In your latest book, The Stuff of Thought, you discuss cursing and note that, in America, “the seven words you can’t say on television” have to do with sex and excretion. In other parts of the world, other types of words are more powerful, such as ones drawn from religion.
Yes, it’s particularly noticeable to someone like me who comes from Quebec, where the worst thing that you can say to someone is “Goddamn chalice.” That really brings it home for me. We do have a trace of that in swear words like “hell” and “damn” and “Goddamn,” but they’ve really lost their sting, and it has to be related to the fact that religion has lost its power over many people.
I think the reason that swearing is both so offensive and so attractive is that it is a way to push people’s emotional buttons, and especially their negative emotional buttons. Because words soak up emotional connotations and are processed involuntarily by the listener, you can’t will yourself not to treat the word in terms of what it means. You can’t hear a word and just hear it as raw sound; it always evokes an associated meaning and emotion in the brain. So I think that words give us a little probe into other people’s brains. We can press someone’s emotional buttons anytime we want.
And there’s an additional layer, which would account for the fact that the content of swearing varies across history and from culture to culture. The common denominator is some kind of negative emotion, but the culture and time will determine which negative emotion is commonly provoked, whether it’s disgust at bodily secretions, or dread of deities, or repugnance at sexual perversions. The second, additional layer is that you recognize that the other person is evoking—and is intentionally evoking—that negative emotion, and you know that he knows that you know that he is trying to evoke it. That’s part of why it offends you. And that’s why the choice of word matters, as well as what the word refers to—why “the F word” is obscene, but “copulate” is not, even though they refer to the same thing. But you know when someone uses “copulate,” they’re referring to copulation, whereas when they use the F word, they are trying to get a rise out of you. So there again you get to the pragmatics as well as the semantics.
You say that in studying certain aspects of how children acquire language—specifically, how they learn to use verbs—you fell, like Alice, down a rabbit hole into a hidden world where you viewed the deeper structures of cognition. What did you see in that wonderland beneath the surface of our language?
One very crucial rabbit hole involved figuring out how children learn to use simple verbs for putting things in places, verbs like fill, pour, load, or splash—verbs involving movement of something to somewhere. The problem was, how do you account for how a little kid, who has no prior knowledge of how a particular language works and who isn’t going to get explicit lessons about how to use which words in which circumstances, figures out what words mean and what sentences they can be used in? We adults, for example, will say “Fill the glass with water” but not “Fill water into the glass,” even though it’s perfectly clear what that means. We will say “Pour water into the glass” but not “Pour the glass with water.” And you know, “Pour the glass with water” is perfectly sensible, but it just doesn’t sound quite right. But with a verb like load, we can say either “Load hay into the wagon” or “Load the wagon with hay.” So you’ve got one verb that takes the container as the object, one that takes the stuff as the object, and the third that can go both ways. How do kids figure that out? Do they get it right to start with? The answer is no, not a hundred percent of the time. They do make some errors; they very occasionally say “Can I fill some salt into the shaker?” or “Stop pouring me with water.” But the errors are fairly rare, and most of the time they use them correctly, and they grow up to be us, who use them correctly. What are they latching onto?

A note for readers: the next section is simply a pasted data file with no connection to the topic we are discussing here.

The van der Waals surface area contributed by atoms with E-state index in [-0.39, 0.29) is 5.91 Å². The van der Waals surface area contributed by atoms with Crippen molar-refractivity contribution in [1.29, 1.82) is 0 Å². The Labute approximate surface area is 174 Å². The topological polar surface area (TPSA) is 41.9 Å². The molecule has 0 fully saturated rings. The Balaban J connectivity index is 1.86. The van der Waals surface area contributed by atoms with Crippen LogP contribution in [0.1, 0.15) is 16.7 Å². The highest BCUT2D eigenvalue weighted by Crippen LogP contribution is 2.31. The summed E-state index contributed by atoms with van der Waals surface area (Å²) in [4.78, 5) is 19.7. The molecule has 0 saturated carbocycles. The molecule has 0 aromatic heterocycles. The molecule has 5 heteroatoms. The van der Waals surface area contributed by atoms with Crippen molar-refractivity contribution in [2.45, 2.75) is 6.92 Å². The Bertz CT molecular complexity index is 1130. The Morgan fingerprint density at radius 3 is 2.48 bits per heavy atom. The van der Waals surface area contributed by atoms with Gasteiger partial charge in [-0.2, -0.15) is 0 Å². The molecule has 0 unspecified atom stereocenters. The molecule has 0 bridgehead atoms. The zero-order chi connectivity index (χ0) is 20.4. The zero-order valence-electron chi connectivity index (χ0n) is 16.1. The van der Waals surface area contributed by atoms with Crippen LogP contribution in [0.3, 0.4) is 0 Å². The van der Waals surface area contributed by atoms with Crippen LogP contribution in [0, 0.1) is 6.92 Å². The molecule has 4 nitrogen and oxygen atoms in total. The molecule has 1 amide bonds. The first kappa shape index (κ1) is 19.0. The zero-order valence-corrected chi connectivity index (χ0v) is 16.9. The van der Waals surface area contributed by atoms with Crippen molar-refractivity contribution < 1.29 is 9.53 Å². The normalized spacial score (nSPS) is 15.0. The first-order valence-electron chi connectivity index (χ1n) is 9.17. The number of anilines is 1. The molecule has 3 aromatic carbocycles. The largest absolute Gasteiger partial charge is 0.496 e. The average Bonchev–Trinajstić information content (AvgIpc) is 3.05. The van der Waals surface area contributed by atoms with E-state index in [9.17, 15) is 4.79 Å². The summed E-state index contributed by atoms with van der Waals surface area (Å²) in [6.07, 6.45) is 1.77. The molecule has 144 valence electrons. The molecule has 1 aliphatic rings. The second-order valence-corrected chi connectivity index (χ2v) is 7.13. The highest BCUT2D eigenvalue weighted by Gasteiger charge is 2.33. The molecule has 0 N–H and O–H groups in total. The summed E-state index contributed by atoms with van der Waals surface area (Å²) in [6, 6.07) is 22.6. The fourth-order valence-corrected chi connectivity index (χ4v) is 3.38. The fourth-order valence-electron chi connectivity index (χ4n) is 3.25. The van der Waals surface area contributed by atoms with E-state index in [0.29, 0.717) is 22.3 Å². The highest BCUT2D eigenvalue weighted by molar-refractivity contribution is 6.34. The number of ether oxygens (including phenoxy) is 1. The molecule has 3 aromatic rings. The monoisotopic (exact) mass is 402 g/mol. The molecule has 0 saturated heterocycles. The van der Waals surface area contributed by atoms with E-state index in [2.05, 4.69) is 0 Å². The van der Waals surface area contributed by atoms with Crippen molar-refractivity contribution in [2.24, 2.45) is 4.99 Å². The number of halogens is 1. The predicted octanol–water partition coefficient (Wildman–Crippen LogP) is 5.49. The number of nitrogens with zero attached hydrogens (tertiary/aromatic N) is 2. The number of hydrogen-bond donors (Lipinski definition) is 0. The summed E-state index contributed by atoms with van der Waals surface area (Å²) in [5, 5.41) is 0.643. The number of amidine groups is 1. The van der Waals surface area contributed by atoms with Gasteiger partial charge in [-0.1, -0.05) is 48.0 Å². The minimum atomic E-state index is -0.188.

It turns out that they’re latching onto different ways of framing the same situation. So if I go over to the sink and the faucet and the glass ends up full, I can think of that one activity either as doing something to the water (namely, causing it to go into the glass) or doing something to the glass (namely, causing it to change state from empty to full). That was the key insight to figure out why “fill” and “pour” behave differently.
If the simplest action, like putting some water into a glass, can be mentally framed in these two ways, with different consequences in terms of how we use words, that suggests that one of the key talents of the mind is framing a given situation in multiple ways and that a lot of insight into human thought, debate, disagreement, can come from thinking about the ways in which two different people—or one person at different times—can frame the same event. “Pouring water” versus “filling a glass” is a pretty mundane difference, but to speak of “invading Iraq” versus “liberating Iraq” or “confiscating earnings” versus “redistributing assets” would be more consequential. I think it illuminates the same aspect of our minds. This is a pervasive power of the mind; it’s seen in battles over perspective on all kinds of issues. It makes us capable of flip-flopping on a course of action, depending on how the action is described. It suggests limitations on our rationality—that we might, for example, be vulnerable to fallacies in reasoning or to corruption in our institutions.